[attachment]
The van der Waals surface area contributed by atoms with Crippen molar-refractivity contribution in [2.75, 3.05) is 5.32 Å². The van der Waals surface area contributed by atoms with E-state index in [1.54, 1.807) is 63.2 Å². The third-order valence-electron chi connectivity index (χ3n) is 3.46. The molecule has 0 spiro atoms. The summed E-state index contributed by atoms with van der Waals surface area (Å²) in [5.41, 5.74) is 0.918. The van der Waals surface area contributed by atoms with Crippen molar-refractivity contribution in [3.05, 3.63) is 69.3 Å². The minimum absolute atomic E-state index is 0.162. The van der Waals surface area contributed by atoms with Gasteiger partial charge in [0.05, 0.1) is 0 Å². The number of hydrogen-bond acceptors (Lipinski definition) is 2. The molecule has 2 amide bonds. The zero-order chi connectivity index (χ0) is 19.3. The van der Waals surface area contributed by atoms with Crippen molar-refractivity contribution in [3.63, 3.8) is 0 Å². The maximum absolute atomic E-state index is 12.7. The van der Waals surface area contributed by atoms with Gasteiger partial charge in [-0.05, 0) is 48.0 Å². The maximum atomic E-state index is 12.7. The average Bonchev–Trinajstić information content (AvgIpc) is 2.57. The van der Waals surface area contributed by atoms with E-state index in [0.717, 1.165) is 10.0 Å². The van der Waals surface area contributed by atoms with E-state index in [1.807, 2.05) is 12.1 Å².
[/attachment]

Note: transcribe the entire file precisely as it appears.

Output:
The van der Waals surface area contributed by atoms with Crippen molar-refractivity contribution in [2.75, 3.05) is 5.32 Å². The van der Waals surface area contributed by atoms with E-state index in [1.54, 1.807) is 63.2 Å². The third-order valence-electron chi connectivity index (χ3n) is 3.46. The molecule has 0 spiro atoms. The summed E-state index contributed by atoms with van der Waals surface area (Å²) in [5.41, 5.74) is 0.918. The van der Waals surface area contributed by atoms with Crippen molar-refractivity contribution in [3.05, 3.63) is 69.3 Å². The minimum absolute atomic E-state index is 0.162. The van der Waals surface area contributed by atoms with Gasteiger partial charge in [0.05, 0.1) is 0 Å². The number of hydrogen-bond acceptors (Lipinski definition) is 2. The molecule has 2 amide bonds. The zero-order chi connectivity index (χ0) is 19.3. The van der Waals surface area contributed by atoms with Crippen molar-refractivity contribution in [3.63, 3.8) is 0 Å². The maximum absolute atomic E-state index is 12.7. The van der Waals surface area contributed by atoms with Gasteiger partial charge in [-0.05, 0) is 48.0 Å². The maximum atomic E-state index is 12.7. The average Bonchev–Trinajstić information content (AvgIpc) is 2.57. The van der Waals surface area contributed by atoms with E-state index in [0.717, 1.165) is 10.0 Å². The van der Waals surface area contributed by atoms with E-state index in [1.807, 2.05) is 12.1 Å².